While it might take a microscope to see them, the single-celled plants that inhabit the sea perform a number of important functions that can affect not only the health of fish but the health of the entire planet.
On Thursday, August 13, at 7:00 p.m. at the University of Delaware Graduate College of Marine Studies (CMS) in Lewes, oceanographer David Hutchins will present a public lecture, "Microscopic Plants in the Sea: Can Single Cells Really Affect Global Climate Change?," as part of the "Ocean Currents Lecture Series" initiated earlier this year by CMS in honor of the International Year of the Ocean. In addition to giving a general introduction to the sea's microscopic plant life, called phytoplankton, Hutchins will talk about the significant impact these tiny plants can have on local to global scales.
"The microscopic plants of the ocean are both interesting and beautiful, and they play a number of important roles in the aquatic ecosystem," Hutchins says. "These tiny plants serve as the first vital link in the food chain, providing fish and other organisms with food. Yet a small, but interesting segment of phytoplankton can cause toxic effects on marine life," he notes. "Some of the most common species include red tides, brown tides, and Pfiesteria, which have become notorious for their impacts on finfish, shellfish, and even human health."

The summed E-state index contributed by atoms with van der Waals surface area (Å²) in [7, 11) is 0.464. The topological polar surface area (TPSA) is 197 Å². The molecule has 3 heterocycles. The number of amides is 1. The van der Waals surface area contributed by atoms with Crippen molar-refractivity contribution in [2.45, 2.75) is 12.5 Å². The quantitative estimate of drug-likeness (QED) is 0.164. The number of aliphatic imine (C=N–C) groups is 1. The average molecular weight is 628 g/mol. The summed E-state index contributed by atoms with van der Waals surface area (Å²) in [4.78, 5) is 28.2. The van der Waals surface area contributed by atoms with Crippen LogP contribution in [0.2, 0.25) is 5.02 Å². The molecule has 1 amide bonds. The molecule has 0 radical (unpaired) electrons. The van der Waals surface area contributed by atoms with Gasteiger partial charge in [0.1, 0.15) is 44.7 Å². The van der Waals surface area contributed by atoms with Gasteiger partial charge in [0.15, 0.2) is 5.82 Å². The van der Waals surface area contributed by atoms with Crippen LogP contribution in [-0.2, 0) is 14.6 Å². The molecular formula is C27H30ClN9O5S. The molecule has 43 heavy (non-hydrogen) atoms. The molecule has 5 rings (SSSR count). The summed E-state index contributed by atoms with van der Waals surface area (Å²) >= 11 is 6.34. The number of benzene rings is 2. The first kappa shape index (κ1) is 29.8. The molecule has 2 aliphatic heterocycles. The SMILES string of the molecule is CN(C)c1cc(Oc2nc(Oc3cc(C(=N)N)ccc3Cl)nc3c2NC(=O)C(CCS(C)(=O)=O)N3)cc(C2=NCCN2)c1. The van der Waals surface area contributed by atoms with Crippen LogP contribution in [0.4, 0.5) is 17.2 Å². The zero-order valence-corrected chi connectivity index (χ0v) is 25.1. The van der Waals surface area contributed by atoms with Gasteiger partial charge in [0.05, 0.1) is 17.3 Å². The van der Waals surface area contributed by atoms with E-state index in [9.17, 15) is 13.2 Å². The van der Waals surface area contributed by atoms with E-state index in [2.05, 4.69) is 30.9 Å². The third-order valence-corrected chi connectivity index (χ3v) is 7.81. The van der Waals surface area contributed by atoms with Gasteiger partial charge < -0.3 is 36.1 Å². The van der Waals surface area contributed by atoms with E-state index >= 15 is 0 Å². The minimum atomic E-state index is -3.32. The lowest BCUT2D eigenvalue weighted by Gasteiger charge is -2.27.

Recently, Hutchins has been conducting research to explore the role of phytoplankton in global climate change. Carbon dioxide is one of the gases associated with the greenhouse effect -- the heating up of the Earth's atmosphere. Thanks to phytoplankton, the Earth's oceans can help soak up carbon dioxide from the atmosphere. In the food-making process of photosynthesis, phytoplankton use the sun's energy to draw carbon dioxide from the air.
However, as reported in a recent issue of the scientific journal Nature, Hutchins has found that certain coastal waters can't sponge up carbon dioxide because they lack iron. "The supply of iron can limit the growth of phytoplankton in large areas of the ocean," Hutchins says. By better understanding the relationship between phytoplankton and iron, scientists can better determine how much carbon dioxide marine plants are capable of removing from the atmosphere, thus helping to ameliorate global warming.
Hutchins joined the CMS faculty in 1996. He received his bachelor's and master's degrees from Portland State University and his Ph.D. from the University of California at Santa Cruz. Prior to joining CMS, he was an adjunct assistant professor at the Marine Sciences Research Center at the State University of New York at Stony Brook.
Hutchins' lecture will begin at 7:00 p.m. in Room 104, Cannon Laboratory, at the Hugh R. Sharp Campus, 700 Pilottown Road, Lewes. The hour-long talk will be followed by light refreshments.
While the lecture is free and open to the public, seating is limited and reservations are required. To reserve your seat for Hutchins' presentation, please contact the college at (302) 645-4279. For more information about CMS, visit the college's Web site at www.ocean.udel.edu.